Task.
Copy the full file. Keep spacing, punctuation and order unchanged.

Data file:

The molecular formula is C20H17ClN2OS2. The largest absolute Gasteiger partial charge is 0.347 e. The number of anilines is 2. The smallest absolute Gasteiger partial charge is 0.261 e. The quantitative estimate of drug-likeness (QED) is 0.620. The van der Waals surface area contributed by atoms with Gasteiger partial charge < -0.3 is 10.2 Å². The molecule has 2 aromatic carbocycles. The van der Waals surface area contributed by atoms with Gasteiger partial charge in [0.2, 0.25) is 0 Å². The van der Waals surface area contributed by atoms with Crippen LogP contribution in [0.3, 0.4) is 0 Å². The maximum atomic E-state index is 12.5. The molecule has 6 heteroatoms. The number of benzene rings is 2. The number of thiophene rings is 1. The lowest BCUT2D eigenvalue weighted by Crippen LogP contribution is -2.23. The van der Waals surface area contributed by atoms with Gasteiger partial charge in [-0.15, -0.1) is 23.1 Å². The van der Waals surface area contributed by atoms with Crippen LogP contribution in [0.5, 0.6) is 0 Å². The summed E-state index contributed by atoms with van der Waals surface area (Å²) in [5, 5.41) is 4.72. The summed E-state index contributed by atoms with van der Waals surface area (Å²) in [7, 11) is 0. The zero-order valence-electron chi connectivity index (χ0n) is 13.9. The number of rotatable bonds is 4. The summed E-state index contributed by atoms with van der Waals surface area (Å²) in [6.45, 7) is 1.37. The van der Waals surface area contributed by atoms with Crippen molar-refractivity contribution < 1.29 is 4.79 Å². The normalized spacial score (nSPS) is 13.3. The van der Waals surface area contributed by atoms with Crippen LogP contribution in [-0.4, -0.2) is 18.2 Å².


The molecular formula is C20H17ClN2OS2. The largest absolute Gasteiger partial charge is 0.347 e. The number of anilines is 2. The smallest absolute Gasteiger partial charge is 0.261 e. The quantitative estimate of drug-likeness (QED) is 0.620. The van der Waals surface area contributed by atoms with Gasteiger partial charge < -0.3 is 10.2 Å². The molecule has 2 aromatic carbocycles. The van der Waals surface area contributed by atoms with Gasteiger partial charge in [0.2, 0.25) is 0 Å². The van der Waals surface area contributed by atoms with Crippen LogP contribution in [0.3, 0.4) is 0 Å². The maximum atomic E-state index is 12.5. The molecule has 6 heteroatoms. The number of benzene rings is 2. The number of thiophene rings is 1. The lowest BCUT2D eigenvalue weighted by Crippen LogP contribution is -2.23. The van der Waals surface area contributed by atoms with Gasteiger partial charge in [-0.15, -0.1) is 23.1 Å². The van der Waals surface area contributed by atoms with Crippen LogP contribution in [0.5, 0.6) is 0 Å². The summed E-state index contributed by atoms with van der Waals surface area (Å²) in [5, 5.41) is 4.72. The summed E-state index contributed by atoms with van der Waals surface area (Å²) in [7, 11) is 0. The zero-order valence-electron chi connectivity index (χ0n) is 13.9. The number of rotatable bonds is 4. The summed E-state index contributed by atoms with van der Waals surface area (Å²) in [6.45, 7) is 1.37. The van der Waals surface area contributed by atoms with Crippen molar-refractivity contribution < 1.29 is 4.79 Å². The normalized spacial score (nSPS) is 13.3. The van der Waals surface area contributed by atoms with Crippen LogP contribution in [-0.4, -0.2) is 18.2 Å².